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            divers Reaſons. </s>
            <s xml:space="preserve">Keplar hath obſerved in the
              <lb/>
            Moons Eclipſes, that the Diviſion of her en-
              <lb/>
              <anchor type="note" xlink:label="note-0094-02a" xlink:href="note-0094-02"/>
            lightned part from the ſhaded, was made by
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            a crooked unequal Line, of which there can-
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            not be any probable cauſe conceiv'd, unleſs it
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            did ariſe from the ruggedneſs of that Planet;
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            </s>
            <s xml:space="preserve">for it cannot all be produc'd from the ſhade of
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            any Mountains here on Earth, becauſe theſe
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            would be ſo leſſened before they could reach
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            ſo high in a Conical Shadow, that they would
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            not be at all ſenſible unto us (as might eaſily
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            be demonſtrated) nor can it be conceiv'd what
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            reaſon of this difference there ſhould be in the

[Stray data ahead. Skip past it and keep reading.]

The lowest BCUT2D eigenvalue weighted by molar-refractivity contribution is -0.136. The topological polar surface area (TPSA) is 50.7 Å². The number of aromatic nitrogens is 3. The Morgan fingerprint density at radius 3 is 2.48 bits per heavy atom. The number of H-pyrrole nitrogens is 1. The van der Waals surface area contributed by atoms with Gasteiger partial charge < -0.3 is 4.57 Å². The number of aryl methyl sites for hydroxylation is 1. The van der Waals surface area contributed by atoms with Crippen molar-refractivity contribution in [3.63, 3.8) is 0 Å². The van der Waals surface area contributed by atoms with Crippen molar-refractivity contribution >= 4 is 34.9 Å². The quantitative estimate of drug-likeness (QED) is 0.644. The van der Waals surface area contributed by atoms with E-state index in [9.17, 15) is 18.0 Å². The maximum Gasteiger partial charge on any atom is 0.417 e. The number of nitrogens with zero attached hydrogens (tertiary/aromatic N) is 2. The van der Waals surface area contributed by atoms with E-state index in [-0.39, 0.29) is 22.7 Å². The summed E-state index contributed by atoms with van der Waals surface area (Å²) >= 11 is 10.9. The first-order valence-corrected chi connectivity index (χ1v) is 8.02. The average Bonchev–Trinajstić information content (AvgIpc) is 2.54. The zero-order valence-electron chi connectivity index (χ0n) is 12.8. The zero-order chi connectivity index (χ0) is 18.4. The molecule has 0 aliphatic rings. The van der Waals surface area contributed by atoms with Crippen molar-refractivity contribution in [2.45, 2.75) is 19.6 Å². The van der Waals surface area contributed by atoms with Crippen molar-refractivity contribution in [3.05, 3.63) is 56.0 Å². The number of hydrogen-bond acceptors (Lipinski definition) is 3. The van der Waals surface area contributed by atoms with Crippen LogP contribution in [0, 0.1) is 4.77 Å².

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            Sun. </s>
            <s xml:space="preserve">Wherefore there being no other Body
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            that hath any thing to do in Eclipſes, we muſt
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            neceſſarily conclude, that it is cauſed by varie-
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            ty of parts in the Moon it ſelf, and what can
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            theſe be but its Gibboſities ? </s>
            <s xml:space="preserve">Now if you
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            ſhould ask a reaſon why there ſhould be ſuch a
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            multitude of theſe in that Planet, the ſame
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            Keplar ſhall jeſt you out an anſwer. </s>
            <s xml:space="preserve">Suppoſing
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            (ſaith he) that thoſe Inhabitants are bigger than
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            any of of us in the ſame proportion, as their
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            days are longer than ours, viz. </s>
            <s xml:space="preserve">by Fifteeen
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            times it may be, for want of Stones to erect ſuch</s>